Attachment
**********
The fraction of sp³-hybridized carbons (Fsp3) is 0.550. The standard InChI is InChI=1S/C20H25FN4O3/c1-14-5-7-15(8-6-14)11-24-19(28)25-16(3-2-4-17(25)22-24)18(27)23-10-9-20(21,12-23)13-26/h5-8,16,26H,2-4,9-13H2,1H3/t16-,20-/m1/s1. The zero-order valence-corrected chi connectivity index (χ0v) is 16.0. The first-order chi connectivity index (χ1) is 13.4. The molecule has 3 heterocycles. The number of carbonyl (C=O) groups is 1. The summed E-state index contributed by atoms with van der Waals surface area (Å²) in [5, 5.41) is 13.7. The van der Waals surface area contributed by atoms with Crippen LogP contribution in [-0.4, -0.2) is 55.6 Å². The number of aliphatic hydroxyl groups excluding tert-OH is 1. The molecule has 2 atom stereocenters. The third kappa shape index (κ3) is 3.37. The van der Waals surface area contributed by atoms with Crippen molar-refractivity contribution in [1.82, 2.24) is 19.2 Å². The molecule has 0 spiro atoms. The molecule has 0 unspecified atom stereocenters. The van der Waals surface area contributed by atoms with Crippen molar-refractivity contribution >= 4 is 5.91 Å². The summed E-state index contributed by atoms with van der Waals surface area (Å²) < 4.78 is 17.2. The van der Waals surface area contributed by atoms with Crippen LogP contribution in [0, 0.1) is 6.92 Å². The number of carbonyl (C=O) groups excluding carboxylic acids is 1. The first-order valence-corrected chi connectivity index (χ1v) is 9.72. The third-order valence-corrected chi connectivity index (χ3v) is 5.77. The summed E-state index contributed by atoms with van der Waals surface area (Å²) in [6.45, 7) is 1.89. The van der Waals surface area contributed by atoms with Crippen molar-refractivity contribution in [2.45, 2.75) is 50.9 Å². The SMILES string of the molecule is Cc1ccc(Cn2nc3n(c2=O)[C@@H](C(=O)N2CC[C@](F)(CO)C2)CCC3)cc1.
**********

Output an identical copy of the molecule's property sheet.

The fraction of sp³-hybridized carbons (Fsp3) is 0.550. The standard InChI is InChI=1S/C20H25FN4O3/c1-14-5-7-15(8-6-14)11-24-19(28)25-16(3-2-4-17(25)22-24)18(27)23-10-9-20(21,12-23)13-26/h5-8,16,26H,2-4,9-13H2,1H3/t16-,20-/m1/s1. The zero-order valence-corrected chi connectivity index (χ0v) is 16.0. The first-order chi connectivity index (χ1) is 13.4. The molecule has 3 heterocycles. The number of carbonyl (C=O) groups is 1. The summed E-state index contributed by atoms with van der Waals surface area (Å²) in [5, 5.41) is 13.7. The van der Waals surface area contributed by atoms with Crippen LogP contribution in [-0.4, -0.2) is 55.6 Å². The number of aliphatic hydroxyl groups excluding tert-OH is 1. The molecule has 2 atom stereocenters. The third kappa shape index (κ3) is 3.37. The van der Waals surface area contributed by atoms with Crippen molar-refractivity contribution in [1.82, 2.24) is 19.2 Å². The molecule has 0 spiro atoms. The molecule has 0 unspecified atom stereocenters. The van der Waals surface area contributed by atoms with Crippen molar-refractivity contribution >= 4 is 5.91 Å². The summed E-state index contributed by atoms with van der Waals surface area (Å²) < 4.78 is 17.2. The van der Waals surface area contributed by atoms with Crippen LogP contribution in [0, 0.1) is 6.92 Å². The number of carbonyl (C=O) groups excluding carboxylic acids is 1. The first-order valence-corrected chi connectivity index (χ1v) is 9.72. The third-order valence-corrected chi connectivity index (χ3v) is 5.77. The summed E-state index contributed by atoms with van der Waals surface area (Å²) in [6.45, 7) is 1.89. The van der Waals surface area contributed by atoms with Crippen molar-refractivity contribution in [2.45, 2.75) is 50.9 Å². The SMILES string of the molecule is Cc1ccc(Cn2nc3n(c2=O)[C@@H](C(=O)N2CC[C@](F)(CO)C2)CCC3)cc1.